August 27, 2008

Around the world...first stop: America

A few weeks ago, we began our world-wide voyage in North America, with a special focus on our patriotic homeland. I only sort of briefly touched on the geography of the grand ol' USA because I figured the kids, well, they live here and it's just not as exciting as learning about the unknown cultures of Asia and Australia, know what I mean? And I'm so eager to delve into the other countries of North America, especially those in Central America, that I sort of skimmed this great land of ours.

We hit the elementary highlights: the Rockies, the M-I-crooked letter-crooked letter...(you fill in the rest) River and the Great Lakes. As we located these places, I couldn't resist this particular map exercise: take four crayons, color each state a different color, but don't let any two touching states be the same color. My eight-year-old nailed it, can you?

And what's a study of America without mentioning the National Anthem? I had each of the girls copy the first stanza around the flag they colored. This patriotic poem is full of rich language that we simply take for granted. Oh, yeah, it'll give you chills of pride to hear it at the ballpark, and this anthem truly evokes intense patriotism for me. As an interpreter, I get nervous when I sign this song, because it portrays the fight for our freedom with great emotion. Try acting out the words sometime and you'll see what I mean.

Some Anthem Trivia:
Did you know that it's only been our nation's official anthem since 1931, though is was written in 1815?
The flag seen by Francis Scott Key at Fort McHenry in 1814 now hangs in the Smithsonian.
It was first sung at the 1917 Baseball World Series in honor of the men fighting in World War 1. It proved so moving, that it has been sung at every game since.
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August 26, 2008

My no good, horrible, very bad day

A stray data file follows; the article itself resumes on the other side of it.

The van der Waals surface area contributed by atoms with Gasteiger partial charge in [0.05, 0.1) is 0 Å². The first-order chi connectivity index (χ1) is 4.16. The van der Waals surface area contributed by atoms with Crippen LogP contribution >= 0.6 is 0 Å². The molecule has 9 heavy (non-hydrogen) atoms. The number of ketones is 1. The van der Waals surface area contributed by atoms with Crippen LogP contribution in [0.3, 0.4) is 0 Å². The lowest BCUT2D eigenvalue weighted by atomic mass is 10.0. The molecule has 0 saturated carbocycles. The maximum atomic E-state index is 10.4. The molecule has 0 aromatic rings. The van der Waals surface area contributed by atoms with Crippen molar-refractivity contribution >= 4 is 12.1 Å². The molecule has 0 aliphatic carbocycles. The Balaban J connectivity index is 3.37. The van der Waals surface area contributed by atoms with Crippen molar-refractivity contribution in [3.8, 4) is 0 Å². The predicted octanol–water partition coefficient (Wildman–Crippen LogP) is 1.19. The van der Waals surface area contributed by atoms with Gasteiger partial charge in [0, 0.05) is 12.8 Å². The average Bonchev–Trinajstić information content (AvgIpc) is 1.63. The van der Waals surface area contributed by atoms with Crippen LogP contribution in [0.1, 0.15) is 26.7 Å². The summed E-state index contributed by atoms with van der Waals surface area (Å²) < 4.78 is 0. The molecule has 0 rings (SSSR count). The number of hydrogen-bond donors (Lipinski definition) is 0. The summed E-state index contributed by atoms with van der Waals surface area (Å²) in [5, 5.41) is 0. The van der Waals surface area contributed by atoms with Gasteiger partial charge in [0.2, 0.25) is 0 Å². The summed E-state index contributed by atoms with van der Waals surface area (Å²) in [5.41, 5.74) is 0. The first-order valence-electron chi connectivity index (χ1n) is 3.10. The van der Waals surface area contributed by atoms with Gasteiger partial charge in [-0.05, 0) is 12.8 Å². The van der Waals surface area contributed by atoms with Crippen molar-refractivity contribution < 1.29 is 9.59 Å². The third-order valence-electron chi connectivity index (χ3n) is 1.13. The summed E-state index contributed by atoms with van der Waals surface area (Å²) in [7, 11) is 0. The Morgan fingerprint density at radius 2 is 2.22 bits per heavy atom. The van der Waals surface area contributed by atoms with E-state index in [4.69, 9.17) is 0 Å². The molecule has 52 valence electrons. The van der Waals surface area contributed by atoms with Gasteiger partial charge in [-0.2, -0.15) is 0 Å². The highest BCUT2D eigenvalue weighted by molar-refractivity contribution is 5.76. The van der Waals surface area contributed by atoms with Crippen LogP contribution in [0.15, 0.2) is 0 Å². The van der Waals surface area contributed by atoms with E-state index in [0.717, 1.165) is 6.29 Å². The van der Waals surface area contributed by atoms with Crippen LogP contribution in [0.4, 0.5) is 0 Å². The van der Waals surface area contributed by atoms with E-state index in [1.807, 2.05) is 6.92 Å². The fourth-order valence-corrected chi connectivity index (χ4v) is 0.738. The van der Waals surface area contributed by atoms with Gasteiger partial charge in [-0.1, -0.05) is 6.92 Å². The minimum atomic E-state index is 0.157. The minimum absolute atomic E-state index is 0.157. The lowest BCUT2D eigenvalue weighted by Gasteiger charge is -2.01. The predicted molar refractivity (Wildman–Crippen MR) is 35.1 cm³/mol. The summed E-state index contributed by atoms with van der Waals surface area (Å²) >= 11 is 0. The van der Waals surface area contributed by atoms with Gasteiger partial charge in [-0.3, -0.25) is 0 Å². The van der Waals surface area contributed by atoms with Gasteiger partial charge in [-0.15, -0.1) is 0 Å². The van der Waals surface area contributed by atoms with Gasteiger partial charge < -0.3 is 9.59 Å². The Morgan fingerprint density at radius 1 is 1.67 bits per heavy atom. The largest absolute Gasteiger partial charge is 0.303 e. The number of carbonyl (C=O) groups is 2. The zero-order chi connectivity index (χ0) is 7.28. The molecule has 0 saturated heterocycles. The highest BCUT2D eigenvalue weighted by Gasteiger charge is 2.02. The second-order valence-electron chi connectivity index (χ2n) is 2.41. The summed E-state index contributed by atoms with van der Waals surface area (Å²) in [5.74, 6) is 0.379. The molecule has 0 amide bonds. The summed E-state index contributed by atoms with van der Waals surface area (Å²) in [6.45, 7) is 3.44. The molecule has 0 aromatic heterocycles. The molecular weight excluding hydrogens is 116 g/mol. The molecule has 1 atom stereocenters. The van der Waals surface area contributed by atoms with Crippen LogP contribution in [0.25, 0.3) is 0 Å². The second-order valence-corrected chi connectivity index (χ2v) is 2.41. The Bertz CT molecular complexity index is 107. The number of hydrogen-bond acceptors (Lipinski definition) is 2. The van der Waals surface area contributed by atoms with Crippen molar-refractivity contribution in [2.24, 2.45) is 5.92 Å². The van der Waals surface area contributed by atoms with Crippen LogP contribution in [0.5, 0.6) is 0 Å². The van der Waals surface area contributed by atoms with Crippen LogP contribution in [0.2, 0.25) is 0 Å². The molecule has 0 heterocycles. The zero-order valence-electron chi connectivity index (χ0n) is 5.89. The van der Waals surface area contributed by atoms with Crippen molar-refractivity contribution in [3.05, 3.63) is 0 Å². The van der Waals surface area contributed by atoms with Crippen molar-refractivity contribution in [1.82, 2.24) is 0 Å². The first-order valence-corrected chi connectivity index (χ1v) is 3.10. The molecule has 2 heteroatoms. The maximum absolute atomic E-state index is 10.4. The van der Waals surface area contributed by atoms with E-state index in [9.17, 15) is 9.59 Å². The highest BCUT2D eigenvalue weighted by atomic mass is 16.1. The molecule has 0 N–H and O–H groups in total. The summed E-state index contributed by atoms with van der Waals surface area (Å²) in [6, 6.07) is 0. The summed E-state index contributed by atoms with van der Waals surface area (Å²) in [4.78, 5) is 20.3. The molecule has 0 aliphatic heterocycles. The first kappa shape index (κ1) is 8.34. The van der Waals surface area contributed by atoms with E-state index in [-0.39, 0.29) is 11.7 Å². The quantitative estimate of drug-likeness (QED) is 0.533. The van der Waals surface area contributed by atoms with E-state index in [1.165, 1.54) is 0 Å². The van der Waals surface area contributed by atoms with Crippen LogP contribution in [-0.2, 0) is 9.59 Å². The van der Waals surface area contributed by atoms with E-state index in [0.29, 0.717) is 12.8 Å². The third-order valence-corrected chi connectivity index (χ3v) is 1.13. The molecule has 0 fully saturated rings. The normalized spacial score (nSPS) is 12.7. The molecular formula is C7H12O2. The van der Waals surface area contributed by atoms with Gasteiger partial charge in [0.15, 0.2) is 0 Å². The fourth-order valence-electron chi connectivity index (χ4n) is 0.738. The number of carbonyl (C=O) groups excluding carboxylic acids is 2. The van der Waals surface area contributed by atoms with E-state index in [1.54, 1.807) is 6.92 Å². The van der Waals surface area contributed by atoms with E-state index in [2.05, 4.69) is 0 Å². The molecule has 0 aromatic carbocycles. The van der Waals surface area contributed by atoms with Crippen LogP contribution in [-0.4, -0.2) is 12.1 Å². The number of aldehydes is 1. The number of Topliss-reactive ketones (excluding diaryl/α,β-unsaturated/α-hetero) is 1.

Yesterday was one of the worst days I had had in a long time. Partly because I woke up late and on the wrong side of the bed, and partly because my girls had equally rotten dispositions.

Math time turned into a downpour of pathetic tears; English and geography, which are typically the highlights of my girls' school days, were terrible disasters; and chore time...well, we won't even mention what happened with all the grumbling, complaining, seething and all other nonsense that transformed my pleasant home into a nasty, chaotic pit...all before 9am.

The girls were ugly to each other and I was simply frustrated with all of them and they knew it. By lunchtime, threats of doom and gloom and a big yellow school bus surfaced.

But, atlas, by late afternoon Matthew came home fully loaded with these:

and this:

Immediately all was well. :)

The kids even mustered enough initiative to clean up all their thousands of mini-messes, and I withdrew into a much-needed quiet evening with my Bible and some yummy mint chocolate chip ice cream.

Sadly, I wanted to blog about all the horrors my girls imposed upon each other and me; honestly, I'm responsible for some of it. If I don't spend some prayerful quiet time early each morning, my day is susceptible to all sorts of intruding evils. I must surround myself with the strength that only comes from God himself in order to even pretend to conquer the day. Because I am with them I also must pray for each of my children, instead idly sit beside them, hoping that they absorb the character lessons from our Bible and novel readings. My children need to be lifted up just as much as I need to, just to approach the beginning of each day.

Yesterday wasn't just horrible because I had missed a single prayer time. It was horrible because I missed many prayer times. Every once in while, the monotony of my life seems to give me the confidence to control everything, even my children. Then God himself wastes no time in letting my children wage war on me, pushing every one of my buttons at the same time. And since I'm unprepared for this battle, the day quickly spins out of control.